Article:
"Genetic testing of children is quite controversial. However, there is no evidence documenting any harm in obtaining genetic test results," said Colleen McBride, Ph.D., chief of NHGRI's Social and Behavioral Research Branch and the senior author on the paper. "It is really a question of whether it's the best way to spend money to keep your child healthy."
The survey tested 219 parents on their attitudes and beliefs about the risks and benefits of the tests for their children. The set of tests scanned DNA for individual genetic alterations that would increase children's susceptibility to colon, skin and lung cancer; heart disease; osteoporosis; high blood pressure; high cholesterol; and type 2 diabetes. Benefits of the testing included reassurance, knowledge and prevention. Potential risks included an invasion of privacy, psychological discomfort and a lack of utility.
The study survey built upon the broader Multiplex Initiative, which examines the public's use of the multiplex genetic test, a panel of 15 genetic tests for eight common health conditions. The initial study offered healthy, young adults — all members of the Henry Ford Health System in Detroit — genetic testing for susceptibility to eight common, adult-onset health conditions. Participants received, on average, nine indicators of elevated risk for a common disease, and virtually everyone who was tested received elevated risk feedback. However, these results generally indicated only modest elevations in disease risk, since multiple behavioral and genetic factors also can contribute to disease risk.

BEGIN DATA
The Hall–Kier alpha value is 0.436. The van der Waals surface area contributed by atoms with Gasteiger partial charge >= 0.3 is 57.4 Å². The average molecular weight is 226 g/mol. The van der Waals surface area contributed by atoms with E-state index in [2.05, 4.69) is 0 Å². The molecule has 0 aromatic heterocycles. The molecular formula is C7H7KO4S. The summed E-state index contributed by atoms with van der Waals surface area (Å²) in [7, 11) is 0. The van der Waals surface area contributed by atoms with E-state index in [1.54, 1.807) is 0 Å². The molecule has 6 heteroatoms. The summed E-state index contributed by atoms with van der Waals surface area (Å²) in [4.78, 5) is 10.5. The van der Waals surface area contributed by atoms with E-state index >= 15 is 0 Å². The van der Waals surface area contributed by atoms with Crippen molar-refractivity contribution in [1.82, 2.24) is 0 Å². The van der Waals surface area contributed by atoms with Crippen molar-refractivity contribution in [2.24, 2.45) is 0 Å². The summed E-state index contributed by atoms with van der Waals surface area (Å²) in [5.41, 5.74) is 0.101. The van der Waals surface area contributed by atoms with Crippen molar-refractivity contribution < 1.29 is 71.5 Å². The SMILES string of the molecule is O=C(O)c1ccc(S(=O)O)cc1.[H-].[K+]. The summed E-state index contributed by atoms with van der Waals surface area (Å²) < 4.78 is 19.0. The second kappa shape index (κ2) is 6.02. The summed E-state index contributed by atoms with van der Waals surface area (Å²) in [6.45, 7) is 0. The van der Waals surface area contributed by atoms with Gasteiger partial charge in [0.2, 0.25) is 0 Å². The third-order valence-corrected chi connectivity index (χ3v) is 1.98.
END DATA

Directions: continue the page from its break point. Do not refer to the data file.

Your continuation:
"This time we focused on parents because multiplex genetic tests are marketed as a way to promote family health, which implicitly targets children," Dr. McBride said. "We are hearing anecdotally about parents starting to bring questions about multiplex genetic test results to their pediatricians."
The study found that parents tended to consider that the benefits of testing outweighed the risks, and that they were inclined to have their child tested if the test were offered. Parents were more likely to want to have their child tested if they thought their child was at risk for disease, were interested in gene-health links and anticipated a positive emotional reaction to learning their child was at a decreased risk of disease. The study also found that parents may not accurately anticipate their full range of emotional reactions to genetic information about their children's risk for common disease conditions, and may benefit from greater discussion of the limited value and potential downside of testing children. No children were actually tested in this study.
In addition to researchers from NHGRI and the Henry Ford Health System, the study team included experts in bioethics, pediatrics, health intervention, clinical psychology and risk communication affiliated with Georgetown University Medical Center, Harvard School of Public Health, Duke University School of Nursing and Seattle Children's Hospital.
"We've been working on aspects of our study for four solid years and the team represents a lot of different disciplines and perspectives," said Dr. McBride. "It was a very diverse team, which shows that you have to bring these different perspectives together to answer the important questions generated by these new health tools."
Reviewed: April 11, 2012